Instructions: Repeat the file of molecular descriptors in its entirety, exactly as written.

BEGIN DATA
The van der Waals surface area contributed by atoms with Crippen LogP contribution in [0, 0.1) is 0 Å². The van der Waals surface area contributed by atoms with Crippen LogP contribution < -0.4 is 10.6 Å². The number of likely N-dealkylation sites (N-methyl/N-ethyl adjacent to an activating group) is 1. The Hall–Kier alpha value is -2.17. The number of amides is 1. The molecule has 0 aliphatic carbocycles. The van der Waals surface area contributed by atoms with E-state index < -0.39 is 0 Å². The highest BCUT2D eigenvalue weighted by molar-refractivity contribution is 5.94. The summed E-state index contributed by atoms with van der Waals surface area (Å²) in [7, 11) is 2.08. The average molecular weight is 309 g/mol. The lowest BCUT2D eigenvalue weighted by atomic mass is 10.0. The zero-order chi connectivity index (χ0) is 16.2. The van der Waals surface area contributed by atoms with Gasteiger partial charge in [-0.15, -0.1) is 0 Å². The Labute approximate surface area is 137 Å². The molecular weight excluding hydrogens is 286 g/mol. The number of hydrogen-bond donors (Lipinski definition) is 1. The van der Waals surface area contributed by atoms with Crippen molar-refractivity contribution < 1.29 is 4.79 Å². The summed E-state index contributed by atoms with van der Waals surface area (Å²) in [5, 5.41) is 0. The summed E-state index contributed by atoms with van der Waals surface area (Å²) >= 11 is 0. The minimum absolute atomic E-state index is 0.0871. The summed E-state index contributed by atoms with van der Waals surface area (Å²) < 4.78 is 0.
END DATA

The van der Waals surface area contributed by atoms with Crippen LogP contribution in [0, 0.1) is 0 Å². The van der Waals surface area contributed by atoms with Crippen LogP contribution < -0.4 is 10.6 Å². The number of likely N-dealkylation sites (N-methyl/N-ethyl adjacent to an activating group) is 1. The Hall–Kier alpha value is -2.17. The number of amides is 1. The molecule has 0 aliphatic carbocycles. The van der Waals surface area contributed by atoms with E-state index < -0.39 is 0 Å². The highest BCUT2D eigenvalue weighted by molar-refractivity contribution is 5.94. The summed E-state index contributed by atoms with van der Waals surface area (Å²) in [7, 11) is 2.08. The average molecular weight is 309 g/mol. The lowest BCUT2D eigenvalue weighted by atomic mass is 10.0. The zero-order chi connectivity index (χ0) is 16.2. The van der Waals surface area contributed by atoms with Gasteiger partial charge in [-0.15, -0.1) is 0 Å². The Labute approximate surface area is 137 Å². The molecular weight excluding hydrogens is 286 g/mol. The number of hydrogen-bond donors (Lipinski definition) is 1. The van der Waals surface area contributed by atoms with Crippen molar-refractivity contribution < 1.29 is 4.79 Å². The summed E-state index contributed by atoms with van der Waals surface area (Å²) in [5, 5.41) is 0. The summed E-state index contributed by atoms with van der Waals surface area (Å²) >= 11 is 0. The minimum absolute atomic E-state index is 0.0871. The summed E-state index contributed by atoms with van der Waals surface area (Å²) < 4.78 is 0.